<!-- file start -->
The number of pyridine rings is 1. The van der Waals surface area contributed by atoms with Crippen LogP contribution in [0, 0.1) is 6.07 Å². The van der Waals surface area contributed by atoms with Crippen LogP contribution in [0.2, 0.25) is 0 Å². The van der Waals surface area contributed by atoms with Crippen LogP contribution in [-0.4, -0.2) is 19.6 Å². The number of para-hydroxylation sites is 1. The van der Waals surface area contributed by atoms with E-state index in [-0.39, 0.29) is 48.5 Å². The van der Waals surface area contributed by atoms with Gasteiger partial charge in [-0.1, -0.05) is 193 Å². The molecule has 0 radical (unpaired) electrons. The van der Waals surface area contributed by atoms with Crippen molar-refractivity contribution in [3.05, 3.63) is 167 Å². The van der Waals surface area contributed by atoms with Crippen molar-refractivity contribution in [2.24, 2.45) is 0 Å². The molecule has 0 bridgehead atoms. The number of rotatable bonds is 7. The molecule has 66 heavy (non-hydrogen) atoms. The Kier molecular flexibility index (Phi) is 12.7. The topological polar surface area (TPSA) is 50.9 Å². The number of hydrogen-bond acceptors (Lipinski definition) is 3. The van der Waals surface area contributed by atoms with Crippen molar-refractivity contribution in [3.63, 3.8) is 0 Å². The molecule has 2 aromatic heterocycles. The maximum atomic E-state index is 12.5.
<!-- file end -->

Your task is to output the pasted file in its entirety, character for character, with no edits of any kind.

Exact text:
The number of pyridine rings is 1. The van der Waals surface area contributed by atoms with Crippen LogP contribution in [0, 0.1) is 6.07 Å². The van der Waals surface area contributed by atoms with Crippen LogP contribution in [0.2, 0.25) is 0 Å². The van der Waals surface area contributed by atoms with Crippen LogP contribution in [-0.4, -0.2) is 19.6 Å². The number of para-hydroxylation sites is 1. The van der Waals surface area contributed by atoms with E-state index in [-0.39, 0.29) is 48.5 Å². The van der Waals surface area contributed by atoms with Gasteiger partial charge in [-0.1, -0.05) is 193 Å². The molecule has 0 radical (unpaired) electrons. The van der Waals surface area contributed by atoms with Crippen molar-refractivity contribution in [3.05, 3.63) is 167 Å². The van der Waals surface area contributed by atoms with Crippen molar-refractivity contribution in [2.24, 2.45) is 0 Å². The molecule has 0 bridgehead atoms. The number of rotatable bonds is 7. The molecule has 66 heavy (non-hydrogen) atoms. The Kier molecular flexibility index (Phi) is 12.7. The topological polar surface area (TPSA) is 50.9 Å². The number of hydrogen-bond acceptors (Lipinski definition) is 3. The van der Waals surface area contributed by atoms with Crippen molar-refractivity contribution in [3.63, 3.8) is 0 Å². The molecule has 2 aromatic heterocycles. The maximum atomic E-state index is 12.5.